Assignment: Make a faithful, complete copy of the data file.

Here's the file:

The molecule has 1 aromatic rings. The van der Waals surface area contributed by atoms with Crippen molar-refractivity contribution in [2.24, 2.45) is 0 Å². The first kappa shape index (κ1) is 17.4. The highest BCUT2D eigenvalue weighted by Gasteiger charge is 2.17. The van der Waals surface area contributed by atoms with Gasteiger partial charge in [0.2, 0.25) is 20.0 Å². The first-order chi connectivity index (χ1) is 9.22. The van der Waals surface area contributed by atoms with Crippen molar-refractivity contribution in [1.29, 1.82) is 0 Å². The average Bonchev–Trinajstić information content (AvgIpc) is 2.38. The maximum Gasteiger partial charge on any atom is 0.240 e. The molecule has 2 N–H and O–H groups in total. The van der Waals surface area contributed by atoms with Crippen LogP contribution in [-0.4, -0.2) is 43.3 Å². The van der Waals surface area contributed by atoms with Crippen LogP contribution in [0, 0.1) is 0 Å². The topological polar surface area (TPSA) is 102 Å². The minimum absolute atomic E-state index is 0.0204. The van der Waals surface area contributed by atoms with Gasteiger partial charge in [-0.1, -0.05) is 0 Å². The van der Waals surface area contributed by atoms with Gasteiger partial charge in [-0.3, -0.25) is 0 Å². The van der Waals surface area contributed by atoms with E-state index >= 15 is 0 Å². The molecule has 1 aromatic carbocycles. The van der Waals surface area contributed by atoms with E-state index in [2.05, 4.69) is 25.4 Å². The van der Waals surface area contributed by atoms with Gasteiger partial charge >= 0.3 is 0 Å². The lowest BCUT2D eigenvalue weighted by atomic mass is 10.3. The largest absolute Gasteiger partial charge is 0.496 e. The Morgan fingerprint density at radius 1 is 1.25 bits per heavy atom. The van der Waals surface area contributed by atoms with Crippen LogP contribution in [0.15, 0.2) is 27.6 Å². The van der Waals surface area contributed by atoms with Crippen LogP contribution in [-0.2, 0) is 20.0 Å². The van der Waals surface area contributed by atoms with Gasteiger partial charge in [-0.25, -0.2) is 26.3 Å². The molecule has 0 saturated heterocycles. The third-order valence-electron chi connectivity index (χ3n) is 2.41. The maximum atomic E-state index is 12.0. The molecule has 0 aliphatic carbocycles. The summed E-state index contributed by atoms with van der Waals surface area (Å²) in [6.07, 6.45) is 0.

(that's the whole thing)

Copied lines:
The molecule has 1 aromatic rings. The van der Waals surface area contributed by atoms with Crippen molar-refractivity contribution in [2.24, 2.45) is 0 Å². The first kappa shape index (κ1) is 17.4. The highest BCUT2D eigenvalue weighted by Gasteiger charge is 2.17. The van der Waals surface area contributed by atoms with Gasteiger partial charge in [0.2, 0.25) is 20.0 Å². The first-order chi connectivity index (χ1) is 9.22. The van der Waals surface area contributed by atoms with Crippen molar-refractivity contribution in [1.29, 1.82) is 0 Å². The average Bonchev–Trinajstić information content (AvgIpc) is 2.38. The maximum Gasteiger partial charge on any atom is 0.240 e. The molecule has 2 N–H and O–H groups in total. The van der Waals surface area contributed by atoms with Crippen LogP contribution in [-0.4, -0.2) is 43.3 Å². The van der Waals surface area contributed by atoms with Crippen LogP contribution in [0, 0.1) is 0 Å². The topological polar surface area (TPSA) is 102 Å². The minimum absolute atomic E-state index is 0.0204. The van der Waals surface area contributed by atoms with Gasteiger partial charge in [-0.1, -0.05) is 0 Å². The van der Waals surface area contributed by atoms with Gasteiger partial charge in [-0.3, -0.25) is 0 Å². The van der Waals surface area contributed by atoms with E-state index >= 15 is 0 Å². The molecule has 1 aromatic carbocycles. The van der Waals surface area contributed by atoms with E-state index in [2.05, 4.69) is 25.4 Å². The van der Waals surface area contributed by atoms with Gasteiger partial charge >= 0.3 is 0 Å². The lowest BCUT2D eigenvalue weighted by atomic mass is 10.3. The largest absolute Gasteiger partial charge is 0.496 e. The Morgan fingerprint density at radius 1 is 1.25 bits per heavy atom. The van der Waals surface area contributed by atoms with Crippen LogP contribution in [0.15, 0.2) is 27.6 Å². The van der Waals surface area contributed by atoms with Crippen LogP contribution in [-0.2, 0) is 20.0 Å². The van der Waals surface area contributed by atoms with Gasteiger partial charge in [-0.25, -0.2) is 26.3 Å². The molecule has 0 saturated heterocycles. The third-order valence-electron chi connectivity index (χ3n) is 2.41. The maximum atomic E-state index is 12.0. The molecule has 0 aliphatic carbocycles. The summed E-state index contributed by atoms with van der Waals surface area (Å²) in [6.07, 6.45) is 0.